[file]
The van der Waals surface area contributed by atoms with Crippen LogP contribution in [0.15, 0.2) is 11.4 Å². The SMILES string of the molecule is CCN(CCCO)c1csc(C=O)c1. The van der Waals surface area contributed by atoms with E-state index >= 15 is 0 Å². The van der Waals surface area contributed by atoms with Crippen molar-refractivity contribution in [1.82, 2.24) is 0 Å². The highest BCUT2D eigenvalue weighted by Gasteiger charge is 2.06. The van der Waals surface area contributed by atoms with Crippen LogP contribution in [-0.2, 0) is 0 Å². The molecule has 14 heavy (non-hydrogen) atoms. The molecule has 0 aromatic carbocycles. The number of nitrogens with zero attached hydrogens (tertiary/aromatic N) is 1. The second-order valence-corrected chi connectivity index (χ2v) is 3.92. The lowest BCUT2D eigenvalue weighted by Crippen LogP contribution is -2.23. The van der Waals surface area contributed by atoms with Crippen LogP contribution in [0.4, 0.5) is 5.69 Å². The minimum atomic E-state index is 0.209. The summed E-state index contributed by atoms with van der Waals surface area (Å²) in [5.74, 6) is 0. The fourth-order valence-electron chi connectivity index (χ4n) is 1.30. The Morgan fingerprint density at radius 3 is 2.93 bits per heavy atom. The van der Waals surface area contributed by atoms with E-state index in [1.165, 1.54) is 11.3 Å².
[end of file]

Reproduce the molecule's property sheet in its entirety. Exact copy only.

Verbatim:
The van der Waals surface area contributed by atoms with Crippen LogP contribution in [0.15, 0.2) is 11.4 Å². The SMILES string of the molecule is CCN(CCCO)c1csc(C=O)c1. The van der Waals surface area contributed by atoms with E-state index >= 15 is 0 Å². The van der Waals surface area contributed by atoms with Crippen molar-refractivity contribution in [1.82, 2.24) is 0 Å². The highest BCUT2D eigenvalue weighted by Gasteiger charge is 2.06. The van der Waals surface area contributed by atoms with Crippen LogP contribution in [-0.2, 0) is 0 Å². The molecule has 14 heavy (non-hydrogen) atoms. The molecule has 0 aromatic carbocycles. The number of nitrogens with zero attached hydrogens (tertiary/aromatic N) is 1. The second-order valence-corrected chi connectivity index (χ2v) is 3.92. The lowest BCUT2D eigenvalue weighted by Crippen LogP contribution is -2.23. The van der Waals surface area contributed by atoms with Crippen LogP contribution in [0.4, 0.5) is 5.69 Å². The minimum atomic E-state index is 0.209. The summed E-state index contributed by atoms with van der Waals surface area (Å²) in [5.74, 6) is 0. The fourth-order valence-electron chi connectivity index (χ4n) is 1.30. The Morgan fingerprint density at radius 3 is 2.93 bits per heavy atom. The van der Waals surface area contributed by atoms with E-state index in [1.165, 1.54) is 11.3 Å².